He won four times on the European Challenge Tour, then once on the European Tour and once in Japan. His U.S. Open title came after only one win on the PGA Tour.

“I have felt like I’m an under-achiever because I tried so hard to win. I felt like I should be winning more,’’ he said. “I needed to stay patient and not get ahead of myself.’’

For 72 holes at a new U.S. Open venue he was able to do that, and the emotions showed on his cart ride from the 18th green to the scoring tent.

“I played real solid from the moment I got here,’’ said Koepka, “but that was probably the most emotion I have ever showed.’’

Harman just couldn’t keep up with Koepka’s back nine birdie barrage

ERIN, Wis. – Brian Harman didn’t lose Sunday’s U.S. Open. Brooks Koepka just won it. That’s how Harman sees it.

The turning point came on Erin Hills’ back nine after Harman made bogeys at Nos. 12 and 13.

“Then I made the birdie at 14 and he birdies 14, 15 and 16,’’ said Harman. “That was kind of lights out. You’ve got to tip your cap. He went out and won the tournament on the back nine. I’ve done that before, but he did it today.’’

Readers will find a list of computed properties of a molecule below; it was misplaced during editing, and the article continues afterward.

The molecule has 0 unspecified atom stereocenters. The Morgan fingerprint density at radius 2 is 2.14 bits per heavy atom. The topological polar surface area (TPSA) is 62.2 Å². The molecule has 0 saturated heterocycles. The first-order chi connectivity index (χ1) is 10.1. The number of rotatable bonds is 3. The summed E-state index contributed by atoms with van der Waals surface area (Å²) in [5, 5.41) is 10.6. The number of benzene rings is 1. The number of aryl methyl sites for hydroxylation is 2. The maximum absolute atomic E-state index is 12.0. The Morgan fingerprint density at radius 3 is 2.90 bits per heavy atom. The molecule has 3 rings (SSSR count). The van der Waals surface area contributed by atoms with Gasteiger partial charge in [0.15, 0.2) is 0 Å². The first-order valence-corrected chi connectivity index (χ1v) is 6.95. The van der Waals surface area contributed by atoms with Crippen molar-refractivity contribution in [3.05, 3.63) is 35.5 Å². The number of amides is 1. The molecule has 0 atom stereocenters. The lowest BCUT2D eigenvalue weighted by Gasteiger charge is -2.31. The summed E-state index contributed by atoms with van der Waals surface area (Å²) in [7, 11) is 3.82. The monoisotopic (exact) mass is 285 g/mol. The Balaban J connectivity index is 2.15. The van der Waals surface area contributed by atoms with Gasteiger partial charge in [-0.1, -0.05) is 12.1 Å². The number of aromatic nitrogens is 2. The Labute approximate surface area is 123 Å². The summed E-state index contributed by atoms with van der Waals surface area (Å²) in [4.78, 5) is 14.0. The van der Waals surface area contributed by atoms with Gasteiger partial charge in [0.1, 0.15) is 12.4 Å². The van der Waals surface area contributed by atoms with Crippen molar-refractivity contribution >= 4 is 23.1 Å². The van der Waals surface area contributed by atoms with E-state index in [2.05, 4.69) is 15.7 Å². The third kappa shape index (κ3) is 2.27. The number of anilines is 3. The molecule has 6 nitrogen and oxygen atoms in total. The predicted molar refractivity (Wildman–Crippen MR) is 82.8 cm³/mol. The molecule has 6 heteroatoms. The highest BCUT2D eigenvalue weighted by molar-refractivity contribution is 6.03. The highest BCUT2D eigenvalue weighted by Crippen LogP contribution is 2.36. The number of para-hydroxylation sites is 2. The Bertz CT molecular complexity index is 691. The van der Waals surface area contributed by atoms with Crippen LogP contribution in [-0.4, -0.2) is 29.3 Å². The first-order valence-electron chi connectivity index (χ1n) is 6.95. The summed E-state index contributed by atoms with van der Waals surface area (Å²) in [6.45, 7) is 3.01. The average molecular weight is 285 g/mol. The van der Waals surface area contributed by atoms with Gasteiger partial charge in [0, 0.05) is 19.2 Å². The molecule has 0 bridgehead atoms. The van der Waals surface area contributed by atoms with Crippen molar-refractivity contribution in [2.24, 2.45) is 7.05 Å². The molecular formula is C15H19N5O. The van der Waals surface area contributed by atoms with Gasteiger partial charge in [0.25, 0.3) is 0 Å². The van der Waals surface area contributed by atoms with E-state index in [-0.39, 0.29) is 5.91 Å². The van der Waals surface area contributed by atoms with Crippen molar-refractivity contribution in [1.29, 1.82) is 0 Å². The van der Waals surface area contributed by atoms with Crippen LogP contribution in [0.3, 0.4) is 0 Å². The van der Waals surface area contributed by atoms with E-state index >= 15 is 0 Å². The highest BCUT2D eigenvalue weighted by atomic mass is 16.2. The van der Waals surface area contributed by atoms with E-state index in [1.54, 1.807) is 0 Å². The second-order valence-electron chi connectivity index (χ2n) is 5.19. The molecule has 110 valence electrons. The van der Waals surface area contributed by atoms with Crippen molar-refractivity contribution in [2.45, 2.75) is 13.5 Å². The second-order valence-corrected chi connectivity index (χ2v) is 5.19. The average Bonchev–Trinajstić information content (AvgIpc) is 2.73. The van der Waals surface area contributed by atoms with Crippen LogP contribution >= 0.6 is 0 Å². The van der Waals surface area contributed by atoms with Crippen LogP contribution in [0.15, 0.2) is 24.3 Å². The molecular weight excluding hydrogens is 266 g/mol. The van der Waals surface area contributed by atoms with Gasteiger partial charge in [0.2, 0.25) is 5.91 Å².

Koepka talked afterwards about feeling like an under-achiever until he won his first major title. Harman could identify with that.

“When I was a young junior golfer I definitely perceived myself contending in majors,’’ he said. “Not that I’m an old man by any means, but I am 30. So for me I am trying to make up for some lost time. I don’t know why, but that’s the way I feel.’’

MONEY-MAKERS: The tourney’s $12 million purse represents another big jump in recent years. In 2003 it was $6 million, in 2014 it was $9 million and in 2015 it hit $10 million.

Last year Dustin Johnson’s first-place prize was $1.8 million. Koepka earned $2,160,000 for his victory on Sunday.

A BREEZE: Jordan Spieth was the ninth player to tee off on Sunday and the wind was at its worst, approaching 30 miles per hour. That didn’t keep Spieth from shooting a 3-under-par 69 – his best round of the tournament.

“A fantastic round of golf, given what we were dealing with to start the day,’’ he said. Conditions got easier as the day went on and Spieth left a happier man than he’d been all week.